The first and foremost of Canada’s resource-extraction industries was the fisheries. It is the oldest export-oriented economic activity in the post-contact era that began in the 16th century. Fisheries made Canada’s sea-going traditions critically important. At the time of Confederation, the necessity of an ice-free port was one of the attractions of uniting New Brunswick and Nova Scotia to the old Province of Canada. Both of these Maritime provinces had a long and distinguished record in the production and mobilization of fleets of fishing boats and globe-ranging vessels. Prince Edward Island was not far behind. Also, Newfoundland’s orientation to the sea has been all but complete because of its very limited agricultural and forest hinterland. On the West and North coasts of Canada as well, shipping has been a means to make a living and a symbol of sovereignty. Shipbuilding and the fisheries — two primary areas of commerce, employment, and investment — are briefly explored in Sections 8.8 and 8.9.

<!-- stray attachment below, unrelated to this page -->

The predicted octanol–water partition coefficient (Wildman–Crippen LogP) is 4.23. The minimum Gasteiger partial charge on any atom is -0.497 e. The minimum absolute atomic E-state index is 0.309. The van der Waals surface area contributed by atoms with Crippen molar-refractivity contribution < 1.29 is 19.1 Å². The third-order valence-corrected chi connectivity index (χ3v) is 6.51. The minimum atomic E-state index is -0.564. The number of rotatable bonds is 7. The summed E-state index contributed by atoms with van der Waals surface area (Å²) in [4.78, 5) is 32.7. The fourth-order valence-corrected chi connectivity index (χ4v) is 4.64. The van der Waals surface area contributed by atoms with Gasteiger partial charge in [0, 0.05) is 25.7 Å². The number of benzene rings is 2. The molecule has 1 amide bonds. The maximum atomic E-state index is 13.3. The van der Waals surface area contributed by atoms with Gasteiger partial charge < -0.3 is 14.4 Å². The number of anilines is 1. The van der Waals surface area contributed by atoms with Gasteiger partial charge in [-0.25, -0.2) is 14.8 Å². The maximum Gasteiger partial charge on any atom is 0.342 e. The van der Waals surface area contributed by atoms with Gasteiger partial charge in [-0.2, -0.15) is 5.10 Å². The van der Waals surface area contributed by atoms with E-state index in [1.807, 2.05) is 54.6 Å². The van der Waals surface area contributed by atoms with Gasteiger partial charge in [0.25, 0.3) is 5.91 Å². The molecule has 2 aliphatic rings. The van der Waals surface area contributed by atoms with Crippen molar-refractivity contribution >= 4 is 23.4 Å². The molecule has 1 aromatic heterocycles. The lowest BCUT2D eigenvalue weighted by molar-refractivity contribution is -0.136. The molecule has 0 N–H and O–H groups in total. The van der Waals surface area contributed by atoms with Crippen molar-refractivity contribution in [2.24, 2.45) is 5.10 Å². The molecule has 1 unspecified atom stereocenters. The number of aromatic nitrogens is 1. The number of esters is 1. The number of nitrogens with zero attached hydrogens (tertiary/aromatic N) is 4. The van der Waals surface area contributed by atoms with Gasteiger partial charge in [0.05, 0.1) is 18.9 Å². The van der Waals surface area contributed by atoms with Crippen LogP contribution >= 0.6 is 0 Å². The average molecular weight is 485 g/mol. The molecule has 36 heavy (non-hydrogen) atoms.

More contemporary, the oil and gas industry is considered in Section 8.10. Supplying energy became a core element of the industrial economy in the 19th century. Canada has participated in the energy revolution(s) in the modernizing world since Basque whalers first visited the Labrador Coast in the 16th century (if not earlier). The transition from organic sources of heat and light — wood, whale oil, dogfish oil — to inorganic sources like coal, kerosene, oil, petroleum, natural gas, and uranium was relatively easy for a country that had access to all of these options. In a fuel-hungry millennial world, energy is one staple export that comes close to balancing the bulk:value ratio.